by Geov Parrish
Sept. 23, hundreds packed Seattle City Council chambers and an overflow room for their first chance to offer public testimony on Mayor Jenny Durkan’s proposed 2019-20 budget, and potential council amendments to it. Some 140 people and groups signed up to offer testimony in what turned out to be a frequently emotional four-hour marathon that hopefully left council members — at least those who weren’t looking at their phones all evening — a lot to think about. To her credit, Councilmember Sally Bagshaw chaired the hearing with a notably fairer and more restrained hand than council President Bruce Harrell employs in contentious council meetings.
Continue reading OPINION: Passionate Testimony Brightens a Bleak Seattle Budget
Four months after the abrupt repeal of the Employee Hours Tax, subsequent developments are underscoring just how hard it will be for local governments to find money to seriously address our region’s affordable housing and homelessness crises.
by Geov Parrish
It’s been four months since Seattle City Council, in apparent violation of the state’s Open Public Meetings Act, abruptly decided behind closed doors to repeal the compromise Employee Hours Tax (EHT) it had unanimously passed only a month before. Since then, a lot has happened on the homelessness front locally — almost none of it positive, from the standpoints of saving lives or getting people off Seattle’s streets.
Continue reading The City of Seattle Spiked a Progressive Revenue Source, and We’re Stuck Watching the Fallout
by Aaron Burkhalter
See below for a statement Kshama Sawant issued in response to news that many Amazon employees are losing other benefits as their wages are raised.
Amazon Founder and CEO Jeff Bezos announced Oct. 2 that the retail giant would pay all its workers a minimum wage of $15 an hour beginning Nov. 1. Activists working to raise the minimum wages across the United States credited the ongoing movement for forcing Amazon to up compensation to its workers.
Continue reading Q&A: Councilmember Kshama Sawant Celebrates Amazon’s Concession to a $15-an-Hour Minimum Wage while Pushing for Further Action
by Kshama Sawant, Violet Lavatai, Zoe Schurman, David Parsons, Nickelsville Central Committee, Matt Remle, Juan Jose Bocanegra, Tim Harris, Shaun Scott, and Kailyn Nicholson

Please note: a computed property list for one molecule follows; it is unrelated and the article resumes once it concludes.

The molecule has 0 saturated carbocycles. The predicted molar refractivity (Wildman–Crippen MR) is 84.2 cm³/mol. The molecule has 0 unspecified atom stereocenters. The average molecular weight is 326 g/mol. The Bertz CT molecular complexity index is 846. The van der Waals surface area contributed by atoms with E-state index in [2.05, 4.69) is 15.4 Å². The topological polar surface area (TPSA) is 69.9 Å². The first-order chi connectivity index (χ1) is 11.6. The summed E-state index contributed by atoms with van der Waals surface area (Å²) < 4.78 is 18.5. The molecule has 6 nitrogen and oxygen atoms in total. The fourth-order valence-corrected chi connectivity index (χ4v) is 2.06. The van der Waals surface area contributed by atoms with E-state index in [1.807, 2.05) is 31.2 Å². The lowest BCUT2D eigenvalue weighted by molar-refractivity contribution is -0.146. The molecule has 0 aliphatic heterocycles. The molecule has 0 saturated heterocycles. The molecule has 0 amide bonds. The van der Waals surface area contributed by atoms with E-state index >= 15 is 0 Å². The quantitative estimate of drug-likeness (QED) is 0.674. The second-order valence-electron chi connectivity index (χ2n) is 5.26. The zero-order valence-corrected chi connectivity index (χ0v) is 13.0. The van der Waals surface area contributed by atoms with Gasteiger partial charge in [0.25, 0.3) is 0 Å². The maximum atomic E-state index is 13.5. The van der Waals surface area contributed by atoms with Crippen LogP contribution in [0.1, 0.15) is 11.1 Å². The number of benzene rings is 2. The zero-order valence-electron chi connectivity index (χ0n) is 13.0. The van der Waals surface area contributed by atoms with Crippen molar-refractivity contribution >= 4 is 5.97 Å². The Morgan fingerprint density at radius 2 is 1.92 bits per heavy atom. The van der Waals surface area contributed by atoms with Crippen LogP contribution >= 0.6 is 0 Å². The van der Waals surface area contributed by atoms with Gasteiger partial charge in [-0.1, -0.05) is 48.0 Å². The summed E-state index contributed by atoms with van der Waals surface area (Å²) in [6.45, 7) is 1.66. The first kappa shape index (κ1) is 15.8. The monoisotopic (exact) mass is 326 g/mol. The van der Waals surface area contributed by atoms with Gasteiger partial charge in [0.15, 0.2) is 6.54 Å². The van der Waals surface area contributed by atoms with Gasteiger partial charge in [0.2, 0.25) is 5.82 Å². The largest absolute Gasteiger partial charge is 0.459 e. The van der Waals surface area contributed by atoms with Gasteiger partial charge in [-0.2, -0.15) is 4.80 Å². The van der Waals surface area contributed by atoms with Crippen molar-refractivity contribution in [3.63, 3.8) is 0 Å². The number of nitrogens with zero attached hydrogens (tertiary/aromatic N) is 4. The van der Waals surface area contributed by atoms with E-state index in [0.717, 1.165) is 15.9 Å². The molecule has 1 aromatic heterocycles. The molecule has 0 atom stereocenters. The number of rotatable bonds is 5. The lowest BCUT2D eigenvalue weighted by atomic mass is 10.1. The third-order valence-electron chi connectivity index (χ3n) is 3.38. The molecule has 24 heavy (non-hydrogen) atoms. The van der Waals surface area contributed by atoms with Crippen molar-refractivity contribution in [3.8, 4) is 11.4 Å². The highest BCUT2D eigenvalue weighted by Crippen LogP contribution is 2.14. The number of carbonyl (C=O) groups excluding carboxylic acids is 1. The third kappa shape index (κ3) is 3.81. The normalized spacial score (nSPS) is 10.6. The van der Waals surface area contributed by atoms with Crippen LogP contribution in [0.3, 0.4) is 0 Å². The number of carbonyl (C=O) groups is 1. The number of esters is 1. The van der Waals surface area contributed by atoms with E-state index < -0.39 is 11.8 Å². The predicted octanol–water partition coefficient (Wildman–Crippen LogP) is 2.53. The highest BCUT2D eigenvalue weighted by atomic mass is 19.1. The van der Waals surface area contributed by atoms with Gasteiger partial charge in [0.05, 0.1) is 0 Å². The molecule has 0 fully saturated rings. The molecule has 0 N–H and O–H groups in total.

The notice on her door was jolting: You have to move because the apartment building is being demolished to make way for more a profitable housing development. It was the fourth time that Esther “Little Dove” John, a retired psychology professor and long-time Beacon Hill resident, has been “demovicted” in Seattle — forced out of her home by big developers.
Continue reading Fighting for the City We Need
by Brett Hamil
Yesterday morning I went on a tour of the North Seattle police precinct station with a group of journalists, activists and community leaders organized by city councilmember Kshama Sawant.
The purpose of the outing was, of course, to see whether the current precinct is so outdated and overcrowded as to warrant the construction of a $149 million new facility (i.e. the Bunker). Continue reading Touring the North Seattle Police Station
by Marcus Harrison Green
Local REI Employees joined dozens of supporters at a press conference outside the company’s flagship store in downtown Seattle this afternoon to celebrate what they called a “resounding victory” after the recreational co-op announced it would be raising wages for Seattle employees to $15 an hour beginning August 21. Continue reading Seattle REI Employees Celebrate Wage Hike, Say More Still Needs to Be Done
In his latest video, Brett Hamil offers some constructive advice for those recently elected to the Seattle City Council.
Continue reading Brett Hamil: New Seattle Councilmembers – Don’t Be “The One”